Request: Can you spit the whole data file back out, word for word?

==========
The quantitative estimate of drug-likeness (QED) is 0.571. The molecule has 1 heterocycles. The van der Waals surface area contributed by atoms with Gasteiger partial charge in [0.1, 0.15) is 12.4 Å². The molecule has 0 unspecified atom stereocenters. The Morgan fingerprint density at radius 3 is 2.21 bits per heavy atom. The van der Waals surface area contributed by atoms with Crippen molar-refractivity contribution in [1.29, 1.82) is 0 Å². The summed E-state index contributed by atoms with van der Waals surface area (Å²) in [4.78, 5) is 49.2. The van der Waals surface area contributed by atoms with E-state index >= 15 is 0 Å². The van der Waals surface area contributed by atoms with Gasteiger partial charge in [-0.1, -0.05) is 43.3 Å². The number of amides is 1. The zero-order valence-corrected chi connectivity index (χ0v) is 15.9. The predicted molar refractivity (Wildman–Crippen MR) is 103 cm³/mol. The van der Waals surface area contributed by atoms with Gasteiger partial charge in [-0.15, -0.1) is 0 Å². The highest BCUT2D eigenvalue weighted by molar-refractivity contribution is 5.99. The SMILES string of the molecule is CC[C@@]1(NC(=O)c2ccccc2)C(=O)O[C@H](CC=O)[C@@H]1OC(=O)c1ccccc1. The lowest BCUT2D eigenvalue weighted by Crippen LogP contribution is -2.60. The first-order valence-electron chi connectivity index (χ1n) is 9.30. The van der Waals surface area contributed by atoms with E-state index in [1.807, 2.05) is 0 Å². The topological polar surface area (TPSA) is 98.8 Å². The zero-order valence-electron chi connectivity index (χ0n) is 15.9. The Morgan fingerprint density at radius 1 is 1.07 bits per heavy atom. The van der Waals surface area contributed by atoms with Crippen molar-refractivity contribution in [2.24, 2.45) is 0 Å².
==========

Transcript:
The quantitative estimate of drug-likeness (QED) is 0.571. The molecule has 1 heterocycles. The van der Waals surface area contributed by atoms with Gasteiger partial charge in [0.1, 0.15) is 12.4 Å². The molecule has 0 unspecified atom stereocenters. The Morgan fingerprint density at radius 3 is 2.21 bits per heavy atom. The van der Waals surface area contributed by atoms with Crippen molar-refractivity contribution in [1.29, 1.82) is 0 Å². The summed E-state index contributed by atoms with van der Waals surface area (Å²) in [4.78, 5) is 49.2. The van der Waals surface area contributed by atoms with E-state index >= 15 is 0 Å². The van der Waals surface area contributed by atoms with Gasteiger partial charge in [-0.1, -0.05) is 43.3 Å². The number of amides is 1. The zero-order valence-corrected chi connectivity index (χ0v) is 15.9. The predicted molar refractivity (Wildman–Crippen MR) is 103 cm³/mol. The van der Waals surface area contributed by atoms with Gasteiger partial charge in [-0.15, -0.1) is 0 Å². The highest BCUT2D eigenvalue weighted by molar-refractivity contribution is 5.99. The SMILES string of the molecule is CC[C@@]1(NC(=O)c2ccccc2)C(=O)O[C@H](CC=O)[C@@H]1OC(=O)c1ccccc1. The lowest BCUT2D eigenvalue weighted by Crippen LogP contribution is -2.60. The first-order valence-electron chi connectivity index (χ1n) is 9.30. The van der Waals surface area contributed by atoms with E-state index in [1.807, 2.05) is 0 Å². The topological polar surface area (TPSA) is 98.8 Å². The zero-order valence-electron chi connectivity index (χ0n) is 15.9. The Morgan fingerprint density at radius 1 is 1.07 bits per heavy atom. The van der Waals surface area contributed by atoms with Crippen molar-refractivity contribution in [2.24, 2.45) is 0 Å².